Running : Girl Last Seen & Unbecoming (reviews)

Girl Last Seen (NetGalley)
Nina Laurin
Grand Central Publishing/Hatchett Group


Unbecoming
Rebecca Scherm
Penguin

unbecomingTwo young women: Laine, a kidnap victim; and Julie, an accessory to a crime. Both are living under assumed names, supposedly for protection. Except, as both Girl Last Seen and Unbecoming demonstrate, it’s difficult, if not impossible, to run away from one’s past.

The stronger of the two novels is Unbecoming. Julie, nee Grace, is hiding out in France where she restores antiques at a small shop. She leads a quiet life and tries not to call attention to herself. It’s also a lonely life–because friendships would mean Grace would have to invent a past and keep track of her story. At the novel’s beginning, Grace gets word that her husband Riley and his best friend Alls are about to be paroled after spending three years in prison for a crime that she helped plan. What’s worse is the fact that Grace had planned her getaway with Alls … not her husband.

Grace met Riley when they were barely teens, and fell in love with his family. (And Riley, of course. Sort of.) The Grahams–especially Mrs. Graham–gave Grace a Leave it to Beaver family to belong to, one very different from her own. Mrs. Graham took on Grace as the daughter she never had, and Grace spent most of her days and nights with Riley’s family. The two secretly married the summer after Grace graduated high school, and Grace spent her life becoming what Riley needed her to be.

Grace studied art history at a prestigious art school in New York and had worked for an estate appraiser, so when a series of drunken hijinks left Riley owing money, they hatched the plan to rob the Wynne House, an estate in their hometown. Grace’s research leads her to discover that a small oil painting at Wynne House is rare and more than enough to get them out of trouble. They plan for Riley to reproduce the painting, after which they’d slip his copy in place of the original and escape to Europe. A fool proof plan, except for the fact that Grace and Alls spend forbidden night together, can’t deny their attraction any longer, and the two secretly arrange their escape.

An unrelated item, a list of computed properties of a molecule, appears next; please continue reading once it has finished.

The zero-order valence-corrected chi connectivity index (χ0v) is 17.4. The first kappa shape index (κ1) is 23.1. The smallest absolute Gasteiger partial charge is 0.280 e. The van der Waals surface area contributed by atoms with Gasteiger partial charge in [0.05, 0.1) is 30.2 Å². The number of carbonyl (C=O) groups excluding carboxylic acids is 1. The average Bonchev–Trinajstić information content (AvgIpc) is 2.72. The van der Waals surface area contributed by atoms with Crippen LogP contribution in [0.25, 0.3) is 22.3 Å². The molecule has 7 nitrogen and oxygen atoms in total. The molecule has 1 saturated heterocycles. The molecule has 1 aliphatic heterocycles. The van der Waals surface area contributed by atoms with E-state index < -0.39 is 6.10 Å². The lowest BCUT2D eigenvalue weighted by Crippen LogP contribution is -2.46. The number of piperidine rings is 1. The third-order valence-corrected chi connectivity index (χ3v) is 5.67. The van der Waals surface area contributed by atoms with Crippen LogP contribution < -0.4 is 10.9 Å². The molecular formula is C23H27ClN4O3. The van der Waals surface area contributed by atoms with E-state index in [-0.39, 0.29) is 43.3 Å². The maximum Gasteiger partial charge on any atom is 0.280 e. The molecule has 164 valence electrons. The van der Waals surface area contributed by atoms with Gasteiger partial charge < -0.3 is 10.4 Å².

But Grace ends up betraying both men, and now she has every reason to expect them to turn up on her doorstep, demanding … what, exactly? There’s no reason to spoil your reading of this suspenseful novel, but suffice it to say, Grace turns chameleon and becomes someone else again.

girl last seenNina Laurin’s Girl Last Seen is a novel that attempts to look at a girl on the milk carton after her rescue. And it’s not pretty. Laine, formerly Ella Santos, was held for nearly three years in a basement. Raped and tortured. Although Laine says, “Normal is something you can fake really well, if you try hard enough,” she isn’t doing a good job of it. Battling PTSD and anxiety, medicating herself with both legal and illegal prescriptions, and drinking to forget, Laine can barely hold on to her two jobs. Her shame runs deep, and her life is a mess. When ten-year-old Olivia Shaw disappears, now thirteen years after her own kidnapping, Laine finds herself drawn into the investigation.

Police suspect that the Laine’s kidnapper just might be the same man who abducted Olivia. The officer who rescued Laine ten years ago, detective Sean Ortiz, is working the Shaw case, convinced that this time the perpetrator will be caught with her help. Or could the Olivia’s kidnapper be Laine herself? Because Olivia Shaw is Laine’s daughter, conceived in rape, and taken away from her at birth. Trusting no one, Laine takes it upon herself to find Olivia and her search brings up demons in her past she had long sought to exorcise.

Sometimes the characters Laine and Sean seemed to lack authenticity–their responses and reactions to situations fell short of how I’d expect individuals to act. It got so that whenever Laine swallowed yet another pill or drank herself into a stupor again, I found myself more bored than concerned. But Girl Last Seen is a story of recovery (in more ways than one) and redemption, and in that sense, it’s a worthwhile read.

 

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